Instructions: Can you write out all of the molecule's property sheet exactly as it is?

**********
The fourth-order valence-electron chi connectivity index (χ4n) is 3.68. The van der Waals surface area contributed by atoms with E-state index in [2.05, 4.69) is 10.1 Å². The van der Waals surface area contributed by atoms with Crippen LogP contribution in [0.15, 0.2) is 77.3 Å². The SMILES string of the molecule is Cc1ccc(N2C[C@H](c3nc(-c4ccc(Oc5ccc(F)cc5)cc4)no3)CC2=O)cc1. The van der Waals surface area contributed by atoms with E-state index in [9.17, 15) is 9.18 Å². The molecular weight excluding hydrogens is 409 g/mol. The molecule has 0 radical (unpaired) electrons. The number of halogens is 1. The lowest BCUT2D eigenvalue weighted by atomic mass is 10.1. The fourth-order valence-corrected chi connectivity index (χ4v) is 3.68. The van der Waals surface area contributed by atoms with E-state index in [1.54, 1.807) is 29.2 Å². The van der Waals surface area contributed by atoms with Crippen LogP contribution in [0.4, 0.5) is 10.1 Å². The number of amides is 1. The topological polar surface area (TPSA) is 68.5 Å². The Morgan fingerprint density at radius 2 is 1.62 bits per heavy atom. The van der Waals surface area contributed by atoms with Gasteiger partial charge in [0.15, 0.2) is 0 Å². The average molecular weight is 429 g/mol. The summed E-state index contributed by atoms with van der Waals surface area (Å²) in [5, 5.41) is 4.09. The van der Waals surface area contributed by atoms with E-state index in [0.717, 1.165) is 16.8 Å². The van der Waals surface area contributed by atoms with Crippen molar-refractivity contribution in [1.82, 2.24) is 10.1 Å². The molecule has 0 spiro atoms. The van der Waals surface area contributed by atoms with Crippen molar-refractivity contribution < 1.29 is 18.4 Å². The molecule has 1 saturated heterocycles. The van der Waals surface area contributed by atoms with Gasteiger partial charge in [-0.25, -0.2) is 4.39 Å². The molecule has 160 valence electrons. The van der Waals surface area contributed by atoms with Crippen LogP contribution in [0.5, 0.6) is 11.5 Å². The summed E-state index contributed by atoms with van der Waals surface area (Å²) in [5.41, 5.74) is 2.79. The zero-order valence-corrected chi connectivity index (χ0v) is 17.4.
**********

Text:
The fourth-order valence-electron chi connectivity index (χ4n) is 3.68. The van der Waals surface area contributed by atoms with E-state index in [2.05, 4.69) is 10.1 Å². The van der Waals surface area contributed by atoms with Crippen LogP contribution in [0.15, 0.2) is 77.3 Å². The SMILES string of the molecule is Cc1ccc(N2C[C@H](c3nc(-c4ccc(Oc5ccc(F)cc5)cc4)no3)CC2=O)cc1. The van der Waals surface area contributed by atoms with E-state index in [9.17, 15) is 9.18 Å². The molecular weight excluding hydrogens is 409 g/mol. The molecule has 0 radical (unpaired) electrons. The number of halogens is 1. The lowest BCUT2D eigenvalue weighted by atomic mass is 10.1. The fourth-order valence-corrected chi connectivity index (χ4v) is 3.68. The van der Waals surface area contributed by atoms with E-state index in [1.54, 1.807) is 29.2 Å². The van der Waals surface area contributed by atoms with Crippen LogP contribution in [0.4, 0.5) is 10.1 Å². The number of amides is 1. The topological polar surface area (TPSA) is 68.5 Å². The Morgan fingerprint density at radius 2 is 1.62 bits per heavy atom. The van der Waals surface area contributed by atoms with Gasteiger partial charge in [0.15, 0.2) is 0 Å². The average molecular weight is 429 g/mol. The summed E-state index contributed by atoms with van der Waals surface area (Å²) in [5, 5.41) is 4.09. The van der Waals surface area contributed by atoms with E-state index in [0.717, 1.165) is 16.8 Å². The van der Waals surface area contributed by atoms with Crippen molar-refractivity contribution in [1.82, 2.24) is 10.1 Å². The molecule has 0 spiro atoms. The van der Waals surface area contributed by atoms with Crippen molar-refractivity contribution < 1.29 is 18.4 Å². The molecule has 1 saturated heterocycles. The van der Waals surface area contributed by atoms with Gasteiger partial charge in [-0.25, -0.2) is 4.39 Å². The molecule has 160 valence electrons. The van der Waals surface area contributed by atoms with Crippen LogP contribution in [0.5, 0.6) is 11.5 Å². The summed E-state index contributed by atoms with van der Waals surface area (Å²) in [5.41, 5.74) is 2.79. The zero-order valence-corrected chi connectivity index (χ0v) is 17.4.